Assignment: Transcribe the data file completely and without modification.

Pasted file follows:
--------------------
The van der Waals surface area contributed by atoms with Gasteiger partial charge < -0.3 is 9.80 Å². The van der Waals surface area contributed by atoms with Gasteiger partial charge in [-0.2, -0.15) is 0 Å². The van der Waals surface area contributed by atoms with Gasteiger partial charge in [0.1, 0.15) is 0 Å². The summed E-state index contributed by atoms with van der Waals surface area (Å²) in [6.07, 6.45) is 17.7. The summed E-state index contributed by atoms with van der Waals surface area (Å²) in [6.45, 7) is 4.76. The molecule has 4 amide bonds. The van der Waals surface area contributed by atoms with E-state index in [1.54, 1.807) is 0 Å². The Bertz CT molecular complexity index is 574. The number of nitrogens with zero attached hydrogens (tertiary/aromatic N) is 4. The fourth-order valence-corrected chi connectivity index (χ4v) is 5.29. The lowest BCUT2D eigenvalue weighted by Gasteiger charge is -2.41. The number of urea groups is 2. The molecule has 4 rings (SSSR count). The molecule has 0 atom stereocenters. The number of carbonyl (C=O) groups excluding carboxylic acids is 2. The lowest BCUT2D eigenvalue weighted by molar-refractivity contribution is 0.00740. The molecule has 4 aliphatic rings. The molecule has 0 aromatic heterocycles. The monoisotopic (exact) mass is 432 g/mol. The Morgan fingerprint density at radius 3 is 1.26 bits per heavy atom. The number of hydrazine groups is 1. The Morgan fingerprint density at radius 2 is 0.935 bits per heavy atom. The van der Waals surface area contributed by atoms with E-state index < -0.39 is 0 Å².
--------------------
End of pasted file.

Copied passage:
The van der Waals surface area contributed by atoms with Gasteiger partial charge < -0.3 is 9.80 Å². The van der Waals surface area contributed by atoms with Gasteiger partial charge in [-0.2, -0.15) is 0 Å². The van der Waals surface area contributed by atoms with Gasteiger partial charge in [0.1, 0.15) is 0 Å². The summed E-state index contributed by atoms with van der Waals surface area (Å²) in [6.07, 6.45) is 17.7. The summed E-state index contributed by atoms with van der Waals surface area (Å²) in [6.45, 7) is 4.76. The molecule has 4 amide bonds. The van der Waals surface area contributed by atoms with E-state index in [1.54, 1.807) is 0 Å². The Bertz CT molecular complexity index is 574. The number of nitrogens with zero attached hydrogens (tertiary/aromatic N) is 4. The fourth-order valence-corrected chi connectivity index (χ4v) is 5.29. The lowest BCUT2D eigenvalue weighted by Gasteiger charge is -2.41. The number of urea groups is 2. The molecule has 4 rings (SSSR count). The molecule has 0 atom stereocenters. The number of carbonyl (C=O) groups excluding carboxylic acids is 2. The lowest BCUT2D eigenvalue weighted by molar-refractivity contribution is 0.00740. The molecule has 4 aliphatic rings. The molecule has 0 aromatic heterocycles. The monoisotopic (exact) mass is 432 g/mol. The Morgan fingerprint density at radius 3 is 1.26 bits per heavy atom. The number of hydrazine groups is 1. The Morgan fingerprint density at radius 2 is 0.935 bits per heavy atom. The van der Waals surface area contributed by atoms with E-state index < -0.39 is 0 Å².